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CONTENTS
Volume 21, Number 3, June30 2016
 

Abstract
Steel-concrete-steel (SCS) sandwich composite wall has been proposed for building and offshore constructions. An ultra-lightweight cement composite with density1380 kg/m3 and compressive strength up to 60 MPa is used as core material and inter-locking J-hook connectors are welded on the steel face plates to achieve the composite action. This paper presents the numerical models using nonlinear finite element analysis to investigate the load displacement behavior of SCS sandwich walls subjected to axial compression. The results obtained from finite element analysis are verified against the test results to establish its accuracy in predicting load-displacement curves, maximum resistance and failure modes of the sandwich walls. The studies show that the inter-locking J-hook connectors are subjected to tension force due to the lateral expansion of cement composite core under compression. This signifies the important role of the interlocking effect of J-hook connectors in preventing tensile separation of the steel face plates so that the local buckling of steel face plates is prevented.

Key Words
finite element; J-hook connector; sandwich wall; steel-concrete-steel; ultra-lightweight cement

Address
(1) Zhenyu Huang:
Department of Civil and Environmental Engineering, National University of Singapore, E1A-07-03, 1 Engineering Drive 2, 117576 Singapore;
(2) J.Y. Richard Liew:
College of Civil Engineering, Nanjing Tech University, Nanjing, Jiangsu, 211816 China.

Abstract
Seismic design criteria allow enhancing the structural ductility and controlling the damage distribution. Therefore, detailing rules and design requirements given by current seismic codes might be also beneficial to improve the structural robustness. In this paper a comprehensive parametric study devoted to quantifying the effectiveness of seismic detailing for steel Moment Resisting Frames (MRF) in limiting the progressive collapse under column loss scenarios is presented and discussed. The overall structural performance was analysed through nonlinear static and dynamic analyses. With this regard the following cases were examined: (i) MRF structures designed for wind actions according to Eurocode 1; (ii) MRF structures designed for seismic actions according to Eurocode 8. The investigated parameters were (i) the number of storeys; (ii) the interstorey height; (iii) the span length; (iv) the building plan layout; and (v) the column loss scenario. Results show that structures designed according to capacity design principles are less robust than wind designed ones, provided that the connections have the same capacity threshold in both cases. In addition, the numerical outcomes show that both the number of elements above the removed column and stiffness of beams are the key parameters in arresting progressive collapse.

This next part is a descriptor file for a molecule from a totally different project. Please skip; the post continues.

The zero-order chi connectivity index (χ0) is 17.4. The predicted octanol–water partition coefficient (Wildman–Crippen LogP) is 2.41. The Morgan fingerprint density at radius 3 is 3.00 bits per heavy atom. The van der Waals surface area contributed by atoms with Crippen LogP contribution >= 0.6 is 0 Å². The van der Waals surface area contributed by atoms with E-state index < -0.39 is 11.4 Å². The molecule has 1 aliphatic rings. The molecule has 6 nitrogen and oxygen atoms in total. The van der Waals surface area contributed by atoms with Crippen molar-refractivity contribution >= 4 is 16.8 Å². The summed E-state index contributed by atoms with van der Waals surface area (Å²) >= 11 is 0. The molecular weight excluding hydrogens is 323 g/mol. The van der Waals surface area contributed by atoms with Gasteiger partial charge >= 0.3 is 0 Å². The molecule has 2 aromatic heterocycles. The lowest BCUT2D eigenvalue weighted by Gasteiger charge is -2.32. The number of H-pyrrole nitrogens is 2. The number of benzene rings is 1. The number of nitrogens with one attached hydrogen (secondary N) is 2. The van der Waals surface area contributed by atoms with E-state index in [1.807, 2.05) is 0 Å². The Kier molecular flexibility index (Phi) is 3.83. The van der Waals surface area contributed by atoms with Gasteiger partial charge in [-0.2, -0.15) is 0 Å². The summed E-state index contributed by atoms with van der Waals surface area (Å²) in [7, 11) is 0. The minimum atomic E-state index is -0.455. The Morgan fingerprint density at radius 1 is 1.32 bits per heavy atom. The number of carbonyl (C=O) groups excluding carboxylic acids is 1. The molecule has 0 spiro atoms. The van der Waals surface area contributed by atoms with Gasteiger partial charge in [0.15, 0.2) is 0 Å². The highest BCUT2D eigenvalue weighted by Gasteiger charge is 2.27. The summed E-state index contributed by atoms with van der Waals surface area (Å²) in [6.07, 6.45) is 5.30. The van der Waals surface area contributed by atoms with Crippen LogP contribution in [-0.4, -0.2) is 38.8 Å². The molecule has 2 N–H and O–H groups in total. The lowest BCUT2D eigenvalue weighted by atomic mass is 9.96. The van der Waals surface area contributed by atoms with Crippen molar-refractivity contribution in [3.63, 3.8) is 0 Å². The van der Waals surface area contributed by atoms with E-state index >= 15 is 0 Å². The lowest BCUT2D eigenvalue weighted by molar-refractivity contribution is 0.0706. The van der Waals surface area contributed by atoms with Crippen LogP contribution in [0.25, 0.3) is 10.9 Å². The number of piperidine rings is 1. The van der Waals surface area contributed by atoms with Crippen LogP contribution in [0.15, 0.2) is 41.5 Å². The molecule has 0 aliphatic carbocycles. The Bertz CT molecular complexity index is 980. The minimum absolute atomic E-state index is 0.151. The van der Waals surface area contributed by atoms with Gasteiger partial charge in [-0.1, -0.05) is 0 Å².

Key Words
robustness; progressive collapse; pushdown; dynamic analysis; seismic design; MRF

Address
(1) David Cassiano, Mario D'Aniello, Carlos Rebelo, Luís S. da Silva:
ISISE, University of Coimbra, Polo II – R. Luis Reis Santos, 3030-788 Coimbra, Portugal;
(2) Raffaele Landolfo:
Department of Structures for Engineering and Architecture, University of Naples "Federico II", via Forno Vecchio, 36 – Napoli 80134, Italy.

Abstract
Seismic analysis for steel frame structure with brace configuration using topology optimization based on truss-like material model is studied. The initial design domain for topology optimization is determined according to original steel frame structure and filled with truss-like members. Hence the initial truss-like continuum is established. The densities and orientation of truss-like members at any point are taken as design variables in finite element analysis. The topology optimization problem of least-weight truss-like continuum with stress constraints is solved. The orientations and densities of members in truss-like continuum are optimized and updated by fully-stressed criterion in every iteration. The optimized truss-like continuum is founded after finite element analysis is finished. The optimal bracing system is established based on optimized truss-like continuum without numerical instability. Seismic performance for steel frame structures is derived using dynamic time-history analysis. A numerical example shows the advantage for frame structures with brace configuration using topology optimization in seismic performance.

Key Words
brace; topology optimization; truss-like; story drift; dynamic time-history analysis

Address
(1) Shengfang Qiao, Xiaolei Han, Jing Ji:
School of Civil Engineering and Transportation, South China University of Technology, Tianhe, Guangzhou, 510641, China;
(2) Kemin Zhou:
College of Civil Engineering, Huaqiao University, Jimei, Xiamen, 361021, China.

Abstract